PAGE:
LANSING, Mich. — Michigan state political and nonprofit leaders launched the largest campaign in state history Wednesday to promote participation in the 2020 census on April 1. 

The Be Counted campaign was organized by Lt. Gov. Garlin Gilchrist II, Michigan Assistant Secretary of State Heaster Wheeler, state legislators, Michigan Statewide Census Director Kerry Ebersole Singh and leaders with the Michigan Nonprofit Association. 

Its goal is to ensure that everyone who lives in Michigan is counted to show the state's strength in numbers. 

“Each neighborhood and city is built upon the strong foundation of the people who live there. That’s why we are visiting communities around the state to remind everyone to ‘Be Counted'," said Gilchrist in a press release. 

The census is conducted every ten years under mandate by the U.S. Constitution. Nationwide, it benefits residents, local governments, businesses and city planners. 

Part of the newly-instated campaign launch is to highlight how convenient it is to complete it. People can complete it by mail, in person, and for the first time by phone and online

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The 2020 census form includes nine questions and takes less than 10 minutes to complete, according to Singh. But he said those 10 minutes can benefit Michigan for the next 10 years. 

"Our goal is to inform every person and organization about what they need to know to make sure that all Michiganders are counted and keep their tax dollars in the Mitten State," he said.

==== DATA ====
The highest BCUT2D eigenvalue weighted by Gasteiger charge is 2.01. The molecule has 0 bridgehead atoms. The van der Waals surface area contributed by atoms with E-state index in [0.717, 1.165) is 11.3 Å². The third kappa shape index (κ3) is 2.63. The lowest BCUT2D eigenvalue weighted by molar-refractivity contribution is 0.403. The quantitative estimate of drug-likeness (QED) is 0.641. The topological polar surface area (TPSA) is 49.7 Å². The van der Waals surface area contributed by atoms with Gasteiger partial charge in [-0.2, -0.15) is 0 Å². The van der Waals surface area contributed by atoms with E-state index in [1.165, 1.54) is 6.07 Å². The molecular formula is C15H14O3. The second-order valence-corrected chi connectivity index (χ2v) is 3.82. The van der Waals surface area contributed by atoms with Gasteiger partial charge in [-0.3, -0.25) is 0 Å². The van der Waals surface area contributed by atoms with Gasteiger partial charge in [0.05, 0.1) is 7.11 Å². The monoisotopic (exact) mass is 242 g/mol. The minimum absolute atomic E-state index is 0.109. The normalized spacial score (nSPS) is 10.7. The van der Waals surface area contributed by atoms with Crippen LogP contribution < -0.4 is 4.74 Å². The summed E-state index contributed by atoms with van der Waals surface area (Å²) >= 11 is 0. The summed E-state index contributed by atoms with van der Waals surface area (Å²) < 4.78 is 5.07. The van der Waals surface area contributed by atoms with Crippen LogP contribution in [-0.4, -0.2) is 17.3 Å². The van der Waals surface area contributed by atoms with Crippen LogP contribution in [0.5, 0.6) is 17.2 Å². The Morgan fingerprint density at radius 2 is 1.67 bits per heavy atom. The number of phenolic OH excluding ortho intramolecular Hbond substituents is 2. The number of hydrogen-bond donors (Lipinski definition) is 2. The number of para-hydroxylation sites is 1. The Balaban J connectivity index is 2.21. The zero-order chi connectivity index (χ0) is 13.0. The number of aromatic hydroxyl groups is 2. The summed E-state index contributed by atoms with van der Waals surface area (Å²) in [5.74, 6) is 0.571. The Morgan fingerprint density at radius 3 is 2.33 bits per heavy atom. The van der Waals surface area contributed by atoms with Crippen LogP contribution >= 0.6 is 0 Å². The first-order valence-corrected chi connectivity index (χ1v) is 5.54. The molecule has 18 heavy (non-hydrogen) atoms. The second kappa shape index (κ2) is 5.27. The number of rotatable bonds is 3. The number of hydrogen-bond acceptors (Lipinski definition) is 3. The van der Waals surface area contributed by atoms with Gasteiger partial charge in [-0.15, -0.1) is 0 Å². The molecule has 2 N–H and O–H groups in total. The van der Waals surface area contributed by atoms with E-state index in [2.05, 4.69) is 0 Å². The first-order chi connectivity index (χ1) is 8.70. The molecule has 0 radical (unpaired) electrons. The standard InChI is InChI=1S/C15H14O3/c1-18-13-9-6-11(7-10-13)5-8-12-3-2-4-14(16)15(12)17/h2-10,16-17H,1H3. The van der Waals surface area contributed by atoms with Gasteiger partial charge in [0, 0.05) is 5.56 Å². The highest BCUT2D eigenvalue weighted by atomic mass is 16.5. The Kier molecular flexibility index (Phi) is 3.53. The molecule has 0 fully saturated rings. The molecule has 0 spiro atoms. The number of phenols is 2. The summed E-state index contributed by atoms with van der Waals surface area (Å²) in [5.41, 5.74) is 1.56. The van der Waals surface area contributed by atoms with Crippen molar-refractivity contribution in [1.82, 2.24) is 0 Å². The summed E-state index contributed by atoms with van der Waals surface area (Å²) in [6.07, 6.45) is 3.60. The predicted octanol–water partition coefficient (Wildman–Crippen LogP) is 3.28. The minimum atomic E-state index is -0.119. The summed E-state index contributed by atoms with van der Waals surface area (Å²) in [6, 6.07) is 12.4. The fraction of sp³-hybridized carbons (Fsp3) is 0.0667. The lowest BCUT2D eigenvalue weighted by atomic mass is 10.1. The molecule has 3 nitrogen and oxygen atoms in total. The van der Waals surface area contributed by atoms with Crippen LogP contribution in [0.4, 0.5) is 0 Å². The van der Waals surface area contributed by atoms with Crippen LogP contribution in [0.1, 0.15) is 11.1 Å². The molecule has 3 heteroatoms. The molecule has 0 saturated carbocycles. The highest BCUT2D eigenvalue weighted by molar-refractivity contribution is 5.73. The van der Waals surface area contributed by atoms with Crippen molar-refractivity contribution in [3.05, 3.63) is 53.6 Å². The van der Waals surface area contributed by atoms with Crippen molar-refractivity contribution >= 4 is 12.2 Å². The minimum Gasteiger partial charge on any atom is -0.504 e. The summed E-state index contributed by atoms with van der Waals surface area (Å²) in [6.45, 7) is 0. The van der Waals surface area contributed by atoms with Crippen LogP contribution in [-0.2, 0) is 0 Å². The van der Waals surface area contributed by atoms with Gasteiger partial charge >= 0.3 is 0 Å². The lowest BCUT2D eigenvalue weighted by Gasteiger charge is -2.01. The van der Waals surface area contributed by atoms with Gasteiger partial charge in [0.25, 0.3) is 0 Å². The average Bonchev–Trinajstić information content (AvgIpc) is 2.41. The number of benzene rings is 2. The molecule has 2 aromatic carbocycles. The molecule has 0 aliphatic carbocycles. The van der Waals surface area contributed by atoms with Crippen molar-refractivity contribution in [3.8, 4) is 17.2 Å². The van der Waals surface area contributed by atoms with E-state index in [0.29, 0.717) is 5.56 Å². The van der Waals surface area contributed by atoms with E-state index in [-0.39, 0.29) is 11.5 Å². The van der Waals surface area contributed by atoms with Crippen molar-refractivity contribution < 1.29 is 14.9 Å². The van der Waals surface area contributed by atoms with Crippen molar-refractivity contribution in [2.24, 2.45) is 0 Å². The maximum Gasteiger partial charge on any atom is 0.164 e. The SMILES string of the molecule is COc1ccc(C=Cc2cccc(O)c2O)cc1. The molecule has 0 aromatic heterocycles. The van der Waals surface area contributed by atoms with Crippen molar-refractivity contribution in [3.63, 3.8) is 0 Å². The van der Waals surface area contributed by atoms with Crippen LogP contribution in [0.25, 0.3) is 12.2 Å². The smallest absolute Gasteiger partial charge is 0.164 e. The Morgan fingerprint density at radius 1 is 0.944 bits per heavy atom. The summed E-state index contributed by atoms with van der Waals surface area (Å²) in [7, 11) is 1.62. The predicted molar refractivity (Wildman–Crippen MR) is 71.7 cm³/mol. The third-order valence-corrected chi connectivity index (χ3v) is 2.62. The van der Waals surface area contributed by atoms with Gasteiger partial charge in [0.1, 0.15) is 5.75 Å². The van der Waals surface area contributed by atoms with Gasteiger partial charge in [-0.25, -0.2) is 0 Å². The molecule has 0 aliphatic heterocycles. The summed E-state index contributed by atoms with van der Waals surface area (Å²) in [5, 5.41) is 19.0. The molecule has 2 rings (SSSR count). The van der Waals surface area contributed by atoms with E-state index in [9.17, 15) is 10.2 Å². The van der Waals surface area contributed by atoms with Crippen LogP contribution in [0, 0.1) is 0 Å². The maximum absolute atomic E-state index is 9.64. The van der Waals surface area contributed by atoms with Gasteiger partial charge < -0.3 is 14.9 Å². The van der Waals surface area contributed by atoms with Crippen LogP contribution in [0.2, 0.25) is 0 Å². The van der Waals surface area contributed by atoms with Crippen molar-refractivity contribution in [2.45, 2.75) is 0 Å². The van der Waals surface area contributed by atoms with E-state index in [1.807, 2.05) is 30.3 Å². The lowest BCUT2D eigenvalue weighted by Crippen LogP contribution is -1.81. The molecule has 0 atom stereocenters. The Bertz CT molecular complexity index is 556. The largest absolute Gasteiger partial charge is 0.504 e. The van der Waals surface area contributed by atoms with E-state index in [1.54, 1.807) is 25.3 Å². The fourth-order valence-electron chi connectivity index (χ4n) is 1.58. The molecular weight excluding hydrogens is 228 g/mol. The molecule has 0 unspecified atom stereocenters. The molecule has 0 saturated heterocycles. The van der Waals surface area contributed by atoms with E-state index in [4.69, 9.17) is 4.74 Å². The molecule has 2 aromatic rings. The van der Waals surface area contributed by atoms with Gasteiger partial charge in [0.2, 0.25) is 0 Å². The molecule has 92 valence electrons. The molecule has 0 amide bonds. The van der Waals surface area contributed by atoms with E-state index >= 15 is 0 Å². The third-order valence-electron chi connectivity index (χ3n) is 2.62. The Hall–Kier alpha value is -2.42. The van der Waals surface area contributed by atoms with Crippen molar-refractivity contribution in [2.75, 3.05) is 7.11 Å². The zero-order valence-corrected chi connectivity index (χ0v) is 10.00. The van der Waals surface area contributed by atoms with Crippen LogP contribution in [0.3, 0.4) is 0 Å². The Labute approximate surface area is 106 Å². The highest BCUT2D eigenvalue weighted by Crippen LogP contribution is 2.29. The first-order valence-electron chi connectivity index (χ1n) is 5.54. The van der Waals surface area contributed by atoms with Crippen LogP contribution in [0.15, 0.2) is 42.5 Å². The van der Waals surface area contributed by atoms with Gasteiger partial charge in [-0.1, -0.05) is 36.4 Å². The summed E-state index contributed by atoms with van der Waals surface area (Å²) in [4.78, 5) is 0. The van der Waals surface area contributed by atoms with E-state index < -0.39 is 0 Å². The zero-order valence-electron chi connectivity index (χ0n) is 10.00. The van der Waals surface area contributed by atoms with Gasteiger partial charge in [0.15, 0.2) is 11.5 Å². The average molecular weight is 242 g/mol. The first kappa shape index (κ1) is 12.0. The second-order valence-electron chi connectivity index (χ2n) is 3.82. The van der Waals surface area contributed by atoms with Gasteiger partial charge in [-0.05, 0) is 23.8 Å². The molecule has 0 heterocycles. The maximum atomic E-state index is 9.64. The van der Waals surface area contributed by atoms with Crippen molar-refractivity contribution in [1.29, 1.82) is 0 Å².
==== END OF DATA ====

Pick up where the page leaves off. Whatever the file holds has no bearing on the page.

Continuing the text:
A Michigan Assistant Secretary of State said the last time the census was taken in 2010 only 78% of Michigan's population completed it. In 2020, campaign officials want to achieve 82% of participation. 

“The census numbers affect everyone in Michigan, including seniors, students, kids, parents, businesses and communities, so we all need to do all we can to ensure we encourage everybody we know to complete the census,” Wheeler said in a press release. 

RELATED: Survey: Majority of US adults believe 2020 census will ask about citizenship, it won't

Michigan Nonprofit Association President and CEO Donna Murray-Brown said there is a lot at risk statewide if people don't complete it. 

“Communities are at risk of losing essential revenue for programs and services relied on by all Michigan residents,” Murray-Brown said. 

Rep. Jim Stamas, a Republican from Midland, said it is especially important for people who live in rural areas where there has been a significant shift in the demographics to take part. 

There are three West Michigan communities that are at risk of being under-counted according to the campaign's press release. Those counties are Kent, Kalamazoo and Ottawa. 

Those counties are a part of 10 Michigan counties that represent 1.8 million people.

“An accurate census count is critical as it determines how much funding Michigan communities will receive through 2030 for key services such as public safety, health care, education, roads and infrastructure,” Stamas said, who chairs the Senate Appropriations Committee. 

“An inaccurate count would affect the lives of Michigan families for the next 10 years because there are no recounts," he said in a press release. 

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